You might infer from the comments above that the Memory Player is all about harvesting and presenting more musical information, which it does well, but the Memory Player can also have the effect of smoothing and—in a subtle way—enriching presentations that can might otherwise sound bit edgy or raw. A good example would be the wonderful Hadden Sayers’ track ‘Back to the Blues’ as performed by Ruthie Foster and Hadden Sayers on Foster’s Live At Antone’s [Blue Corn Music, 48/24]. When heard in a streamed context, Foster and Sayers’ voices can sound somewhat rough-edged and raw, while Sayers’ Fender Stratocaster can sometimes exude an overly ragged and almost ‘zingy’ quality. But, when the album DVD is played through the Memory Player Foster and Sayers’ voices smooth out noticeably and sound richer, while the sound of the Stratocaster reverts back to its usual, soulful sonic character.
Finally, the Memory Player helps unlock the emotion in good recordings in ways that streaming sources can’t always duplicate. A fine example would be Steve Strauss’ ‘Dead Man’s Handle’ from Strauss’ Just Like Love [Stockfisch, SACD]. Günther Pauler of Pauler Acoustics produced this album and one of his techniques is to apply, selectively, varying degrees of echo and reverb to give extra emphasis to certain lines of phrases. Streaming sources can capture these details to a certain extent, but not with the laser-sharp focus and precision that the Memory Player affords. One such reverb-soaked line is Strauss crooning, “Lord, take me home/to my baby”, where the Memory Player lets you hear and feel the comingled weariness, longing, and desire in the singer’s voice. For just that moment, Strauss’ voice seems to expand, surrounding the listener, and filling the entire room. It is just this sort of musical moment that makes the Memory Player seem so worthwhile.
During my time with the DirectStream Memory Player I found it to be about 99.9% reliable, although it did exhibit a few command and control glitches when playing one or two DVD-Audio discs (e.g., Buena Vista Social Club [Nonesuch], where the Player had problems identifying track boundaries). Even so, the remote let me quickly sort our workarounds so that the disc could be played. However, with CDs, HDCDs, SACDs, DVDs, Blu-ray audio discs, and HRx discs the Player proved utterly trouble-free.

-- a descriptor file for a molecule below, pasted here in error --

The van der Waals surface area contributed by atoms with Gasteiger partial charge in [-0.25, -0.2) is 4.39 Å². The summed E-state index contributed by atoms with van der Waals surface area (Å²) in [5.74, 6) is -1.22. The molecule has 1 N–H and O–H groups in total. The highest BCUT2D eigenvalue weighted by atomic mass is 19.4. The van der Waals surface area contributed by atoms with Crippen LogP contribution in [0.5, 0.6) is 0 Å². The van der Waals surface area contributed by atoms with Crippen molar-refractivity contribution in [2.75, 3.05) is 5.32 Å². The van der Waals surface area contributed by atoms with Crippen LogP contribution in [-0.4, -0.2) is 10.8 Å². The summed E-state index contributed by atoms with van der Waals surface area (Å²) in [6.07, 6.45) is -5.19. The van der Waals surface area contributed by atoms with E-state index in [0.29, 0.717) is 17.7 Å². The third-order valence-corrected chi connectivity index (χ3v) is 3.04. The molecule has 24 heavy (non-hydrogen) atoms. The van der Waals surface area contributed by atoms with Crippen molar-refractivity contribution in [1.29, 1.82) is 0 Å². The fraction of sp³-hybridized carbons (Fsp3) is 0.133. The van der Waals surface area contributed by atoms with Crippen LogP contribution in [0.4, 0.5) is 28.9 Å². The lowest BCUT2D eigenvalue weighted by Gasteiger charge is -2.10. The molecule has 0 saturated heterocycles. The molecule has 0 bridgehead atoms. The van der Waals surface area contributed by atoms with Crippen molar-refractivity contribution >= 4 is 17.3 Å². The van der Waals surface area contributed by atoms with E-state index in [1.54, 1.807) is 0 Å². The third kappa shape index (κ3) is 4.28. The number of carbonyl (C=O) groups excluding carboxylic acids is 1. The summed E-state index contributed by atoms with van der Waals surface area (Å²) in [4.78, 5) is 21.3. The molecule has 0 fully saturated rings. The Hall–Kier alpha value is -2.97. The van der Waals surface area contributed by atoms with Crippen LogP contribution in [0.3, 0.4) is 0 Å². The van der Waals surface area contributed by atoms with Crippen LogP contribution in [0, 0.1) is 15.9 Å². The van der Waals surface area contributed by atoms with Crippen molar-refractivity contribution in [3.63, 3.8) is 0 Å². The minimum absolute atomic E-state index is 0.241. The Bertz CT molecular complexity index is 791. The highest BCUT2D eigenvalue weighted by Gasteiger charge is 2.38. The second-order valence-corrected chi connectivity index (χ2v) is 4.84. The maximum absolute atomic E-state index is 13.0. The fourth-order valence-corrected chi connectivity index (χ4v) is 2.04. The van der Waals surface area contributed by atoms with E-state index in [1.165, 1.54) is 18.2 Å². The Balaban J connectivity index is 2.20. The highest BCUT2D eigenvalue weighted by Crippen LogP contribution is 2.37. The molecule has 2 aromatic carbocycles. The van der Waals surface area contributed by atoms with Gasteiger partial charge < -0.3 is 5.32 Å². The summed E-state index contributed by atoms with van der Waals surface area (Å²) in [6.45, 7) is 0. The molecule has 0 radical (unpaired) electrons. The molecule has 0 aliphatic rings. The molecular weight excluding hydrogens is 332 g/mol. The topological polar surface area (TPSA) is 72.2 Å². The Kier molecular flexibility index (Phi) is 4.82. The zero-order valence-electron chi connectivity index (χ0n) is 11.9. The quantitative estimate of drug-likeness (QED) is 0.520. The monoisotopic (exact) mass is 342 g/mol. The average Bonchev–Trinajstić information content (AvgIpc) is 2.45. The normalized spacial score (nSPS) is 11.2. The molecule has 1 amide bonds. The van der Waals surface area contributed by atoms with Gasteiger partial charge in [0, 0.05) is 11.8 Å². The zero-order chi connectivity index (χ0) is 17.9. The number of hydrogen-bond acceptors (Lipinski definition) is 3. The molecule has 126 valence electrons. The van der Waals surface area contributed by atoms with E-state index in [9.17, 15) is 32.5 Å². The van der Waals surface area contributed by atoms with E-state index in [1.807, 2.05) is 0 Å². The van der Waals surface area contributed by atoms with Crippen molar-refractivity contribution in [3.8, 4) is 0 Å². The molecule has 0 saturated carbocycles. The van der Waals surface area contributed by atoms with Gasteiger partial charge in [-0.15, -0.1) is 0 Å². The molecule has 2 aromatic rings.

If you’ve bought into streaming source components in a big way, you may find PS Audio’s DirectStream Memory Player will force you—in the nicest, gentlest, and most rewarding way—to reconsider the sonic merits of disc-based music playback. Streaming sources can be very, very good, but in many cases and in many ways, the DirectStream Memory Player often proves to be that extra ‘Nth degree’ better, in the process helping music to sound more vivid, emotionally rich, and alive.
Type: Solid-state universal disc player/transport with proprietary ‘Digital Lens’
Disc Types: CD, HDCD, SACD, DVD‑Audio, HRx, Blu-ray audio, and user-created CD-R/RW, DVD±R/RW, DVD±R DL, and BD-R/RE.
Digital Outputs: One AES/EBU output (via XLR connector). Supports front left/right channels only. Supports PCM outputs from 44.1–192 kHz. Supports DSD via DSD over PCM protocol to 2.8Mhz (PCM 176.4 kHz). Three coaxial S/PDIF outputs (via RCA jacks). Supports front, rear, and centre/sub channels. Supports PCM outpus from 44.1–192 kHz. Supports DSD via DSD over PCM protocol to 2.8Mhz (PCM 176.4 kHz). Three I2S outputs (via HDMI Type A connectors, but not HDMI compatible). Supports front, rear, and centre/sub channels. Supports PCM outputs from 44.1–192 kHZ
Direct DSD output to 2.8Mhz
Other Connectivity: One USB input (front panel, for playing content from USB thumb drives), Ethernet (via RJ-45 connector) for album art and metadata look-up
Support File Formats: AAC, FLAC, OGG, ALAC, M4A, OGM, AVI, M4V, WAV, DFF, MP3, WMA, DSF, MP4
Accessories: PS Audio demo disc, PS Audio HDMI/I2S cable
Dimensions (H×W×D): 10 × 43 × 36 mm
Weight: 19 kg (31 lbs.)
Manufacturer: PS Audio
UK Distributor: Signature Audio Systems
Tel: +44 (0) 7738 007776